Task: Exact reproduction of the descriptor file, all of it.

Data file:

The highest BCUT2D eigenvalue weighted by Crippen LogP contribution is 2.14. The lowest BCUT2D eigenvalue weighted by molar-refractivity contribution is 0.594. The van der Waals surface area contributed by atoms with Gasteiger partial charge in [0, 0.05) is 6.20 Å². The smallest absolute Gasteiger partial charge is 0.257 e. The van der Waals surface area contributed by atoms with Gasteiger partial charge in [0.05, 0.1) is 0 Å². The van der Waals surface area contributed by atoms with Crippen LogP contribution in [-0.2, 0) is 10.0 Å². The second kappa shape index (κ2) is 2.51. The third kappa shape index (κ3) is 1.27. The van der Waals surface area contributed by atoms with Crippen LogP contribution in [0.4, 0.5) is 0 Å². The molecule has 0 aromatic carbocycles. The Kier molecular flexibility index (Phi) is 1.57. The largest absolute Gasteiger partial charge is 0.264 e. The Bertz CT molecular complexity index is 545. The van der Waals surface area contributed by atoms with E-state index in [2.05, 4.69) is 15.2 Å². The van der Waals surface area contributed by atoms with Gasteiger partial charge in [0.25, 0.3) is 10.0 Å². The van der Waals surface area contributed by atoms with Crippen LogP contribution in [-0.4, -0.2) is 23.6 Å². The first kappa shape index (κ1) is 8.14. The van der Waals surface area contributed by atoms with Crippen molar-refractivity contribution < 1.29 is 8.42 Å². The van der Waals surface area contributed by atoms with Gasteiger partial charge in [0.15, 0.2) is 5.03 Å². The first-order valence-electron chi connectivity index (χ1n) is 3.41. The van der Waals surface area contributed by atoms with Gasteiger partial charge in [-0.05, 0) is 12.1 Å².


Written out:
The highest BCUT2D eigenvalue weighted by Crippen LogP contribution is 2.14. The lowest BCUT2D eigenvalue weighted by molar-refractivity contribution is 0.594. The van der Waals surface area contributed by atoms with Gasteiger partial charge in [0, 0.05) is 6.20 Å². The smallest absolute Gasteiger partial charge is 0.257 e. The van der Waals surface area contributed by atoms with Gasteiger partial charge in [0.05, 0.1) is 0 Å². The van der Waals surface area contributed by atoms with Crippen LogP contribution in [-0.2, 0) is 10.0 Å². The second kappa shape index (κ2) is 2.51. The third kappa shape index (κ3) is 1.27. The van der Waals surface area contributed by atoms with Crippen LogP contribution in [0.4, 0.5) is 0 Å². The molecule has 0 aromatic carbocycles. The Kier molecular flexibility index (Phi) is 1.57. The largest absolute Gasteiger partial charge is 0.264 e. The Bertz CT molecular complexity index is 545. The van der Waals surface area contributed by atoms with E-state index in [2.05, 4.69) is 15.2 Å². The van der Waals surface area contributed by atoms with Gasteiger partial charge in [0.25, 0.3) is 10.0 Å². The van der Waals surface area contributed by atoms with Crippen LogP contribution in [-0.4, -0.2) is 23.6 Å². The first kappa shape index (κ1) is 8.14. The van der Waals surface area contributed by atoms with Crippen molar-refractivity contribution < 1.29 is 8.42 Å². The van der Waals surface area contributed by atoms with Gasteiger partial charge in [0.15, 0.2) is 5.03 Å². The first-order valence-electron chi connectivity index (χ1n) is 3.41. The van der Waals surface area contributed by atoms with Gasteiger partial charge in [-0.05, 0) is 12.1 Å².